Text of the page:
Friday, February 6, 2009

Man on Wire (2008)

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Is it possible to make an entire documentary out of a tightrope walk that spanned less than one hour over thirty years ago? James Marsh says yes, and has made the best documentary of the year, the enthralling Man on Wire. In 1974 Philippe Petit and two friends secretly made his way to the top of the World Trade Center, suspended a rope between the two buildings. Petit walked, danced, and laid upon the rope for 45 minutes. Floating in the clouds a quarter of a mile above the streets of New York City, Petit completed his life dream, came down, was arrested, released, and returned to France. Man on Wire captures the remarkable images of a man balancing his life within millimeters on the most unlikely stage. Petit's act has been called a criminal stunt, the act of a madman, and an image of profound beauty. The documentary explores how this fascinating dream came to be, what motivated it all to happen, and how the act was planned and executed over a span of months. Starting in a dental office, Petit realized his dream of completing the biggest tightrope walking challenge in the world, and he began his steps toward realizing it. His story is told both through actual footage, past interviews, and new interviews of Petit and his friends made for the film. Most of the film is in English, but some of the interviewees speak only French which is subtitled. Petit's uncanny passion and perspective on life drive the film, and the true story becomes more of a thriller than a documentary. The film chronicles his development as a tightrope walker, starting on a rope in a field and moving to buildings, bridges, and eventually the world's tallest buildings at the time, the World Trade Center. The years of planning, the emotional roller coaster of his crew, and their willingness to help their friend realize his dream are inspiring, and the build-up to the climactic walk will have everyone holding on to the edge of their seats. To Petit and his crew, the daring act was a heavenly ballet, the zenith of the human mind and body, and although few may feel see things this way before the film, the raw images of the act will convert many. Petit explains that accomplishing ones purpose in life is worth anything; what more glorious way to die than in the effort of achieving one's dream. This spirit carries Man on Wire to great heights, and the humanity of the effort and act are jaw-dropping and invigorating. A great story is only great if it is told the right way, and Marsh puts the pieces of this fabulous puzzle together just right.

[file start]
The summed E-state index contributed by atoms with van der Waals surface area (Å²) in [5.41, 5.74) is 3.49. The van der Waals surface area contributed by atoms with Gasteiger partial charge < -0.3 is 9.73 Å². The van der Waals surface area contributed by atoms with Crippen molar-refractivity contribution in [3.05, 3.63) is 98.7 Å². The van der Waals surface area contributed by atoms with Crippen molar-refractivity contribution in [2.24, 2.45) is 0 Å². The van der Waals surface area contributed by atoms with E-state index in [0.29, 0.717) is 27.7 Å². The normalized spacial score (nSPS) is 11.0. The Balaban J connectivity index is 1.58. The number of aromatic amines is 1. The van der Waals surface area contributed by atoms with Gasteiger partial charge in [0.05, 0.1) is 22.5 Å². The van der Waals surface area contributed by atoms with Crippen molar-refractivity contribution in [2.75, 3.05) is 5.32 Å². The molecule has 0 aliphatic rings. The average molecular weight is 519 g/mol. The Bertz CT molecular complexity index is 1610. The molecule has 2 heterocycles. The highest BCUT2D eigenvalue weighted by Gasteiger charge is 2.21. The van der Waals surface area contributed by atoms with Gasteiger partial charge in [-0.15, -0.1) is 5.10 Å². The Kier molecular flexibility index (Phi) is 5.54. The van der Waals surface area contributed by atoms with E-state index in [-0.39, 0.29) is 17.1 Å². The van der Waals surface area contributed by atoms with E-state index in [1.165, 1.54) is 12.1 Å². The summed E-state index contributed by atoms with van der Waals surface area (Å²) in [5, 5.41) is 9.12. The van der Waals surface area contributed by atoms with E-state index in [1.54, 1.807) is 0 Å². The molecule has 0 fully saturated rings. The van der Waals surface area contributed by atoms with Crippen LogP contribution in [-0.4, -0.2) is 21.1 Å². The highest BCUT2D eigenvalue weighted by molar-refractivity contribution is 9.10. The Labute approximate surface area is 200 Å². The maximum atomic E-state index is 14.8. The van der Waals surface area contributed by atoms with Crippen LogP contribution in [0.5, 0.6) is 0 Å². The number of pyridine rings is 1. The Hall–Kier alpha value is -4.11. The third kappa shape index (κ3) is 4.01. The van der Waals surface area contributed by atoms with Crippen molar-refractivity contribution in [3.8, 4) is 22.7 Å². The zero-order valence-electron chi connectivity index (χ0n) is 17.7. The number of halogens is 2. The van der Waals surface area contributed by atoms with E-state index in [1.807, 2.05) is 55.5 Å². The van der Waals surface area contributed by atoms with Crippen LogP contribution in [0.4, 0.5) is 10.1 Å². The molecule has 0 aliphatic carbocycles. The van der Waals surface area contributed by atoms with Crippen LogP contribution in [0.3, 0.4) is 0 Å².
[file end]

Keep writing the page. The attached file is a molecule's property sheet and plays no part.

Good for: all movie-goers, documentary fans, fans of thrillers

Bad for: people who don't like subtitles, the easily bored

The Gallery
The Film Maker: * * * *

Son of Rambow (2008)

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Films with a primarily pre-pubescent cast are behind the eight-ball from the start. Toss in British humor and the remaining audience willing to watch such a film is sparse. But Son of Rambow is more than just a comedy for kids, its a tribute to youthful adventure and the spirit of creativity. The film stars Bill Milner as Will Proudfoot, a young boy raised in a overwhelmingly strict religious household in 1980s Britain. Will's mother keeps him in check both at home and at school, and his life of constant order has made him extremely shy and quiet. A bully in his grade, Lee Carter, played by Will Poulter, saves him from trouble one day by taking the blame in the principal's office. In return, Carter demands that Milner act and assist in creating his homemade full length feature "Son of Rambow." The situations and drama that ensue is a mixed bag of hearty laughs and predictable plot twists, all spiced with British dialogue and humor. Poulter and Milner, both in their acting debuts, deliver solid performances considering the circumstances, and the friend/foe chemistry between them drives the plot quite a ways. Director Garth Jennings guides the cast of mostly children into believable performances, and his witty script is both deadpan and satirical. Jennings love for film-making is apparent in the detailed references Lee Carter espouses in his quest to make a full-length movie. The story is cute and there is plenty to laugh at, but the final third of the movie devolves into typical children's movie conclusions most everyone has seen far too many times. The film is much more effective in highlighting artistic passion and exploration than familial relationships and decision making. The energy and playfulness of the film can only carry the story so far, however, before it becomes more of the same. Jennings has improved over his dreadful interpretation of Hitchhiker's Guide to the Galaxy, but Son of Rambow still leaves something to be desired. Expect to see more of Poulter and Milner, however, as their onscreen tag-team is reminiscent of a young Simon Pegg and Nick Frost.

Good for: British comedy fans, parents with children, film-makers

Bad for: people who don't like kids, those who don't get British humor (humour)